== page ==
|Size:|| BT (75cl)|
|Available:|| In bond||
80% Semillon, 20% Sauvignon Blanc
17.5 points, Decanter - Lovely aromatics with floral notes, ginger and marmalade. Layered flavours with wonderful freshness in the background. Balanced, focused, well crafted Sauternes. Drink 2021-2041.
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80% Semillon, 20% Sauvignon BlancSemillon:
Semillon, responsible for the legendary dessert wines of the Sauternes and once the most widely planted grape variety in the world, is today generally undervalued.
The variety is relatively easy to cultivate and consistently produces six to eight tons of grapes per acre from its vigorous vines. It is fairly resistant to all diseases with the notable exception of rot. The grape ripens early and adopts a pinkish hue. The thin skin means there is a definite risk of sunburn or raisining – therefore it is best suited to areas with sunny days and cool nights.
In France the Semillon grape is grown mostly in the Bordeaux where it is blended with Sauvignon blanc and Muscadelle. It is most famously known as the foremost contributor to the sweet white wines of Sauternes, Barsac and Cerons. In such wines the vine is exposed to “noble rot” or Botrytis cinerea which consumes the water content of the fruit, concentrating the sugar present in its pulp. When attacked by Botrytis cinerea the grapes shrivel and the acid and sugar levels are intensified.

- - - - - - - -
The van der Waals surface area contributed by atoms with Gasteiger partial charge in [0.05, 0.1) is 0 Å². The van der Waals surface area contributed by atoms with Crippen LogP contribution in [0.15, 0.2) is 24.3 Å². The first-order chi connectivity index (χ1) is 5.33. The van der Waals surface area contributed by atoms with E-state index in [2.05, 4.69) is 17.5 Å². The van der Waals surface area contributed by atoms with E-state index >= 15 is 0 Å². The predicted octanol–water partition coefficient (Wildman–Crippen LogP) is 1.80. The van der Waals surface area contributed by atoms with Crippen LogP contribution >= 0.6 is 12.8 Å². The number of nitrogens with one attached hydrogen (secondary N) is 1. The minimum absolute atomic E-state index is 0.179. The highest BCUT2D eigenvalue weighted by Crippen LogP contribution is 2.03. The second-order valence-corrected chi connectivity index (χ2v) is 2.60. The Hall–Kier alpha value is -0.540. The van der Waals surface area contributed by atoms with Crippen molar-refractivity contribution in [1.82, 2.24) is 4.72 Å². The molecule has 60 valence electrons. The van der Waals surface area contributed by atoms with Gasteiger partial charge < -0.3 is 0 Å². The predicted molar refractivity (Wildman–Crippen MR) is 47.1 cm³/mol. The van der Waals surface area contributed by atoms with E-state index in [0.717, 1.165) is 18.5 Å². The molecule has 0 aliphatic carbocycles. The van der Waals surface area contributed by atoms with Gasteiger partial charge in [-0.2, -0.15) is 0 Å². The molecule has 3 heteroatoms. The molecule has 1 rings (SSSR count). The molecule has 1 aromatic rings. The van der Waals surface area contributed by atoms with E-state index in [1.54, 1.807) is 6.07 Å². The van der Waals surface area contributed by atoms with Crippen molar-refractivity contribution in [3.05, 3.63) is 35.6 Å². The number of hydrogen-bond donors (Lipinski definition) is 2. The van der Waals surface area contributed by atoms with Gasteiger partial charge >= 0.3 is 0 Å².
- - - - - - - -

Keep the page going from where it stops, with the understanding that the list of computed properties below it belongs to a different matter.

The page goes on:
It is also grown widely in Australia where it is used to produce a dry wine, usually exhibiting citrus flavours of lemon, lime or green apple. For some time it was incorrectly identified as Riesling.
This variety gets its name from the French word sauvage (“wild”) and blanc (“white”) due to its early origins as an indigenous grape in South West France. It is planted in many of the world’s major wine regions, producing a crisp, dry and refreshing white varietal wine. Conversely, it is also a component in the sweet wines of Sauternes and Barsac.
In France Sauvignon Blanc is grown in the maritime climate of Bordeaux as well as the continental climate of the Loire Valley. The climates of these areas are particularly favourable in slowing the ripening on the vine, allowing the grape more time to develop a balance between acidity and sugar levels. Like Cabernet Sauvignon, this variety closely mirrors its terroir in the taste. The chalk and marl of Sancerre and Pouilly produces wines of richness and complexity while areas with more compact chalk soils produce wines with more finessse and perfume.
The wine has also become well-established in New Zealand and Australia. Sandy soils over slate shingles have become the most desirable locations for plantings due to the good drainage of the soil and poor fertility that encourages the wine to concentrate its flavours in lower yields. (Click here to close this window)
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Sauternes is home to sweet wine producers such as Yquem, Raymond-Lafon and Rieussec – giving rise to arguably the very best dessert wines in the world. The diversity of the terroir and fiercely independent nature of estates means that each wine is very personal. The end result is usually a golden, sumptuous and intricate wine with individual characteristics depending on the producer.